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Caterpillar, DaimlerChrysler Team

November 22, 2000

PEORIA, Ill. (AP) _ Construction machinery maker Caterpillar Inc. said Wednesday it is teaming up with automaker DaimlerChrysler to manufacture medium-sized truck engines.

The companies said they already produce a total of about 300,000 medium-size engines between each year. About two-thirds are used for vehicles such as delivery trucks and school buses _ a market DaimlerChrysler leads _ and a third are used in off-road vehicles such as construction or mining equipment, a market Caterpillar leads.

The engines will be used in the parent companies’ own products and will be sold to third-party customers.

Claude Elsen, a DaimlerChrysler senior vice president, said each company will continue to build its own engines under its own brands. Over the next few years, the companies will combine research and development efforts to design an engine both will produce. That base engine, Elsen said, will be adaptable for different uses.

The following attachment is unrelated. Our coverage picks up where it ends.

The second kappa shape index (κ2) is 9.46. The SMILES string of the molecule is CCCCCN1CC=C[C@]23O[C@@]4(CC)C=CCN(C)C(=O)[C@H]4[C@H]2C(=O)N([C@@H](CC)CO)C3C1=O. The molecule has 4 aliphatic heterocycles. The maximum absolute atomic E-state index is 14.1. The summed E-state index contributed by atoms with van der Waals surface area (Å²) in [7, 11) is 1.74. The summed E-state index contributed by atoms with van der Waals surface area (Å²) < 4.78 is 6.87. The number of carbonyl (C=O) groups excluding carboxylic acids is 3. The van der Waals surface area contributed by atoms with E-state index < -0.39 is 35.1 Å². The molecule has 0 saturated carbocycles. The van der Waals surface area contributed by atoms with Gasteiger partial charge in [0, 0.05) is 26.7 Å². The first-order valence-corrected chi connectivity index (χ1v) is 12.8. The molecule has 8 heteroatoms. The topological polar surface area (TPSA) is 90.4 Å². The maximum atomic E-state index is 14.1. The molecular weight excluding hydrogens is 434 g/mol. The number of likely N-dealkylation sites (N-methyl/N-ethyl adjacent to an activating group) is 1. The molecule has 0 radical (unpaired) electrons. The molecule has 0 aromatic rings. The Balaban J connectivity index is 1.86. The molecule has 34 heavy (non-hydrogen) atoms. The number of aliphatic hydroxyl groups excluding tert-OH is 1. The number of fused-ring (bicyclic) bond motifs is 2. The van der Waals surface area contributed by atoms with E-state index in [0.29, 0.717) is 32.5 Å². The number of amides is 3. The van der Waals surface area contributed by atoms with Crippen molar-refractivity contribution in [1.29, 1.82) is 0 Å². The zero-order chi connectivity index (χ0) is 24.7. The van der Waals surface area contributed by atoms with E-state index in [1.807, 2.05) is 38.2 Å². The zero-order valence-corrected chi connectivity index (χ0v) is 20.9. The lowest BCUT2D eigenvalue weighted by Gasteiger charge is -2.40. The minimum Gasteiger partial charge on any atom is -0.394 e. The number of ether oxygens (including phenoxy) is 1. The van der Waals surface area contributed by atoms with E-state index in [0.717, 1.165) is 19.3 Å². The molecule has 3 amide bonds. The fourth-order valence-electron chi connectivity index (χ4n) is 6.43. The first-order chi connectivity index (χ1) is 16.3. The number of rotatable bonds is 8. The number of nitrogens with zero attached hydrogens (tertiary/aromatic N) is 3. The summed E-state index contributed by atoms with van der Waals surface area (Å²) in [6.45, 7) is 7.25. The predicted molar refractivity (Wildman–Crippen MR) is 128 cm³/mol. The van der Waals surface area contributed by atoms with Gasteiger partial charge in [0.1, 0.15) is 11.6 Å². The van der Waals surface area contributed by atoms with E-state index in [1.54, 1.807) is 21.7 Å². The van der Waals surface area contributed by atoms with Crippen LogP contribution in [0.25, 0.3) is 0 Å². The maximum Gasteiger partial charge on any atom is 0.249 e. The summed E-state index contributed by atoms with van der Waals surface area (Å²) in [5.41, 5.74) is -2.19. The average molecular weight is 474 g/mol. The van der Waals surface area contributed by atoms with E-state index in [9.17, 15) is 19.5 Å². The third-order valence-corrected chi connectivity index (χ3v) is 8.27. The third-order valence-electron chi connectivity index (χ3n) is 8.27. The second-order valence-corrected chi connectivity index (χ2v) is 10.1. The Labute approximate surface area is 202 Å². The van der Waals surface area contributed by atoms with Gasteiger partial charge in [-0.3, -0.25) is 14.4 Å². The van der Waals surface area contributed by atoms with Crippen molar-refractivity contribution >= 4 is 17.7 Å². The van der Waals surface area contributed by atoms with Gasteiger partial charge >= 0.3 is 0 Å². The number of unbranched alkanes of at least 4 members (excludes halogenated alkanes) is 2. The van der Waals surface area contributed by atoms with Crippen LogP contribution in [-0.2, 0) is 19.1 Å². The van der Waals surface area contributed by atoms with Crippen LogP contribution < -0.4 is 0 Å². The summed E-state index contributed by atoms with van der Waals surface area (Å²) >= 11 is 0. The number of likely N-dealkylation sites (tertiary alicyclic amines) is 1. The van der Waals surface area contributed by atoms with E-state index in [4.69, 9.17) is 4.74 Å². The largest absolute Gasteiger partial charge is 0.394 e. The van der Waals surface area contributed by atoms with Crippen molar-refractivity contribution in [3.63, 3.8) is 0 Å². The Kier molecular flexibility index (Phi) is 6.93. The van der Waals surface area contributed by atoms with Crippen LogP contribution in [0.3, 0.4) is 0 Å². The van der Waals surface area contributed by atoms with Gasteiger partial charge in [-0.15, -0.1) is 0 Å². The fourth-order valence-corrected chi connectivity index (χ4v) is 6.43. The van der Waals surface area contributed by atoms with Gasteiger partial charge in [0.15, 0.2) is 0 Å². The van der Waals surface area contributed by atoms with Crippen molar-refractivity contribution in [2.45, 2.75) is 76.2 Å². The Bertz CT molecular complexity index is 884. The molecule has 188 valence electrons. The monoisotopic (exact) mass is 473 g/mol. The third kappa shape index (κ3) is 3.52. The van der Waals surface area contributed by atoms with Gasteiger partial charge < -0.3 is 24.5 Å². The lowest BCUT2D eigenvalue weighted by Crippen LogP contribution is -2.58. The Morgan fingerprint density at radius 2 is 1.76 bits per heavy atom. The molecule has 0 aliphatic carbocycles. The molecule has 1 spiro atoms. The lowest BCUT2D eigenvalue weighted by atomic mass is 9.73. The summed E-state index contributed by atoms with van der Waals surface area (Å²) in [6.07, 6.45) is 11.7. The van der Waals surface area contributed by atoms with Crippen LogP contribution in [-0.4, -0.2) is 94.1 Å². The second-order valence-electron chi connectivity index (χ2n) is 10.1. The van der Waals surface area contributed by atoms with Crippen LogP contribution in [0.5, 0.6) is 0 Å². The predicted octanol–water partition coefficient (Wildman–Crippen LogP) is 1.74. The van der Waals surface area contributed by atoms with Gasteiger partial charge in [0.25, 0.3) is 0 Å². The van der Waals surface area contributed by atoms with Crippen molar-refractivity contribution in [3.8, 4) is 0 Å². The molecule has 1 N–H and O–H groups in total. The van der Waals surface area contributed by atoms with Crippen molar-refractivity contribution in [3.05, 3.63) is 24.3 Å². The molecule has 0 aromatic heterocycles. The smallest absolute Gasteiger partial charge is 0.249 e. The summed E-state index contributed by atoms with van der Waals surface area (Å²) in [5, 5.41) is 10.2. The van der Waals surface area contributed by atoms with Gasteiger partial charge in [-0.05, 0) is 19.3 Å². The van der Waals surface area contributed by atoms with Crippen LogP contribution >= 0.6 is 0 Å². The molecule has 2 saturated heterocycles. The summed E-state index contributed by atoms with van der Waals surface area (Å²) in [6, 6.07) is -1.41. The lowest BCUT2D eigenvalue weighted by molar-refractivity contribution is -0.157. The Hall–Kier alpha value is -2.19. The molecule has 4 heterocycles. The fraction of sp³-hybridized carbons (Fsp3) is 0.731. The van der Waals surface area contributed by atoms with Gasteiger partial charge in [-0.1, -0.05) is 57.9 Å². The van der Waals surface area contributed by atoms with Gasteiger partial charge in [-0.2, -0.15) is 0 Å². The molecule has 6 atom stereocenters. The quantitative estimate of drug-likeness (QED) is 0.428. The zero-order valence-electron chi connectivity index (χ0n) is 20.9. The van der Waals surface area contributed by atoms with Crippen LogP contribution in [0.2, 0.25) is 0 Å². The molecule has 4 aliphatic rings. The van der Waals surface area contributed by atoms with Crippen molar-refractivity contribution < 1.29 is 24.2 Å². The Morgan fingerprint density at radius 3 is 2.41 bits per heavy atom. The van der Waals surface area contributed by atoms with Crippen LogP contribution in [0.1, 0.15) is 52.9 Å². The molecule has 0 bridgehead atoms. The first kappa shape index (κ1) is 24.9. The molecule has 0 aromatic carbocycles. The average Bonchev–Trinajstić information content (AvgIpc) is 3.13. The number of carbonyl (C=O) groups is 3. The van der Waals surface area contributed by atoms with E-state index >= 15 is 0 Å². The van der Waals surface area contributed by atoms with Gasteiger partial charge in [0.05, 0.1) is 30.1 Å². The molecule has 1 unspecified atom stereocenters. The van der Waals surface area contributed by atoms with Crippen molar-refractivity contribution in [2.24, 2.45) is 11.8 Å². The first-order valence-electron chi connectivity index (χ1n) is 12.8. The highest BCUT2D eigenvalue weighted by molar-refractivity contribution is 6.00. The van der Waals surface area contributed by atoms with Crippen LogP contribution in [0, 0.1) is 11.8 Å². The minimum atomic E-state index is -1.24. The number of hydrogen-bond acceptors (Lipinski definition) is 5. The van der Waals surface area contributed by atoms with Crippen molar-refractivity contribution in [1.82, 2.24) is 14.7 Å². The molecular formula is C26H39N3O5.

``We are getting together in this business because we are convinced from a technical point of view we will be in a better position to design what the customer will want in the future,″ he said.

Both companies said they expect the deal to result in large savings in research and development costs as they design engines to comply with strengthening regulations on engine noise and emissions.

Alexander Blanton, an analyst with Ingalls & Snyder, said that seems to be the most attractive aspect of the alliance.

``Each company can benefit from what the other has already done,″ he said. ``They won’t have to reinvent the wheel.″

The alliance brings together companies that both distribute in 200 countries. Caterpillar employs about 67,500 people at 90 manufacturing facilities and had 1999 revenues of $19.7 billion. DaimlerChrysler’s Commercial Vehicle Division employees about 90,100 people at 53 facilities and had 1999 revenues of $26.9 billion.

Under the agreement, the companies will continue to compete against each other in manufacture and sale of heavy engines, but DaimlerChrysler’s Freightliner brand of heavy trucks enters a long-term agreement for Caterpillar to supply its engines.

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